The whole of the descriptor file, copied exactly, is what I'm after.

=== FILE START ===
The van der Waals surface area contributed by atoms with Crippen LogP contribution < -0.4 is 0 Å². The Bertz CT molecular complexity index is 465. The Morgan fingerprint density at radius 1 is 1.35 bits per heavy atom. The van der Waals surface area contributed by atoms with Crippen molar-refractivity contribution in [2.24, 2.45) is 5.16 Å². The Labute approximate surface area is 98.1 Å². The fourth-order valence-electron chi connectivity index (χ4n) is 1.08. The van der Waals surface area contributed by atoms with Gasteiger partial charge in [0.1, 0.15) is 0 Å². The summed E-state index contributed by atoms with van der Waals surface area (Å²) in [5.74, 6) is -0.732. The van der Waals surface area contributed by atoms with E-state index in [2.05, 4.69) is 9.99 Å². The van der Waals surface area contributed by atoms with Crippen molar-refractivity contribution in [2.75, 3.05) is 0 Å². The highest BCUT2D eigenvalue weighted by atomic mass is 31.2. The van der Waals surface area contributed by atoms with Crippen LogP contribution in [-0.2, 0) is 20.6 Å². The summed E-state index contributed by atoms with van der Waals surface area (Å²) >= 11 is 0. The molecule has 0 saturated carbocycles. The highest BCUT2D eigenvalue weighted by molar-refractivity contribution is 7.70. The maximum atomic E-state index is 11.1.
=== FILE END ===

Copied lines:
The van der Waals surface area contributed by atoms with Crippen LogP contribution < -0.4 is 0 Å². The Bertz CT molecular complexity index is 465. The Morgan fingerprint density at radius 1 is 1.35 bits per heavy atom. The van der Waals surface area contributed by atoms with Crippen molar-refractivity contribution in [2.24, 2.45) is 5.16 Å². The Labute approximate surface area is 98.1 Å². The fourth-order valence-electron chi connectivity index (χ4n) is 1.08. The van der Waals surface area contributed by atoms with Gasteiger partial charge in [0.1, 0.15) is 0 Å². The summed E-state index contributed by atoms with van der Waals surface area (Å²) in [5.74, 6) is -0.732. The van der Waals surface area contributed by atoms with E-state index in [2.05, 4.69) is 9.99 Å². The van der Waals surface area contributed by atoms with Crippen molar-refractivity contribution in [2.75, 3.05) is 0 Å². The highest BCUT2D eigenvalue weighted by atomic mass is 31.2. The van der Waals surface area contributed by atoms with Crippen LogP contribution in [-0.2, 0) is 20.6 Å². The summed E-state index contributed by atoms with van der Waals surface area (Å²) >= 11 is 0. The molecule has 0 saturated carbocycles. The highest BCUT2D eigenvalue weighted by molar-refractivity contribution is 7.70. The maximum atomic E-state index is 11.1.